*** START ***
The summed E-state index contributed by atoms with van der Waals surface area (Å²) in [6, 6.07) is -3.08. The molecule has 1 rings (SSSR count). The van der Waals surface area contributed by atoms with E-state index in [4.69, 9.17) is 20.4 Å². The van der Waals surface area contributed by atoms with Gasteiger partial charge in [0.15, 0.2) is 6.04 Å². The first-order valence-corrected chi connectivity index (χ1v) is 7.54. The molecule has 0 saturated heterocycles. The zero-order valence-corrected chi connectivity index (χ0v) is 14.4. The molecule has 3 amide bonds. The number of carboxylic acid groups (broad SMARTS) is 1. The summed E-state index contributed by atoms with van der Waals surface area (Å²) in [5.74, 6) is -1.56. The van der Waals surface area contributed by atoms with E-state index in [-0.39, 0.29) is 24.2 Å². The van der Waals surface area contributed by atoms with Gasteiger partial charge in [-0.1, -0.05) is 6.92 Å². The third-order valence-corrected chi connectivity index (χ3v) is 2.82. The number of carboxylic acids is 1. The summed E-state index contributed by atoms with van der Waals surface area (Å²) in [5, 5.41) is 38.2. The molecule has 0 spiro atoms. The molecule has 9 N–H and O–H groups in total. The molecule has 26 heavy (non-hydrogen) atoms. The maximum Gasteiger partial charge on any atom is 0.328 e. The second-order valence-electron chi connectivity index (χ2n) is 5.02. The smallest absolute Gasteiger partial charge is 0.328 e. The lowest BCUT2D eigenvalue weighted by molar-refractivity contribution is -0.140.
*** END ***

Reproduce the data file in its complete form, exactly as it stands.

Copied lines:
The summed E-state index contributed by atoms with van der Waals surface area (Å²) in [6, 6.07) is -3.08. The molecule has 1 rings (SSSR count). The van der Waals surface area contributed by atoms with E-state index in [4.69, 9.17) is 20.4 Å². The van der Waals surface area contributed by atoms with Gasteiger partial charge in [0.15, 0.2) is 6.04 Å². The first-order valence-corrected chi connectivity index (χ1v) is 7.54. The molecule has 0 saturated heterocycles. The zero-order valence-corrected chi connectivity index (χ0v) is 14.4. The molecule has 3 amide bonds. The number of carboxylic acid groups (broad SMARTS) is 1. The summed E-state index contributed by atoms with van der Waals surface area (Å²) in [5.74, 6) is -1.56. The van der Waals surface area contributed by atoms with E-state index in [-0.39, 0.29) is 24.2 Å². The van der Waals surface area contributed by atoms with Gasteiger partial charge in [-0.1, -0.05) is 6.92 Å². The third-order valence-corrected chi connectivity index (χ3v) is 2.82. The number of carboxylic acids is 1. The summed E-state index contributed by atoms with van der Waals surface area (Å²) in [5, 5.41) is 38.2. The molecule has 0 spiro atoms. The molecule has 9 N–H and O–H groups in total. The molecule has 26 heavy (non-hydrogen) atoms. The maximum Gasteiger partial charge on any atom is 0.328 e. The second-order valence-electron chi connectivity index (χ2n) is 5.02. The smallest absolute Gasteiger partial charge is 0.328 e. The lowest BCUT2D eigenvalue weighted by molar-refractivity contribution is -0.140.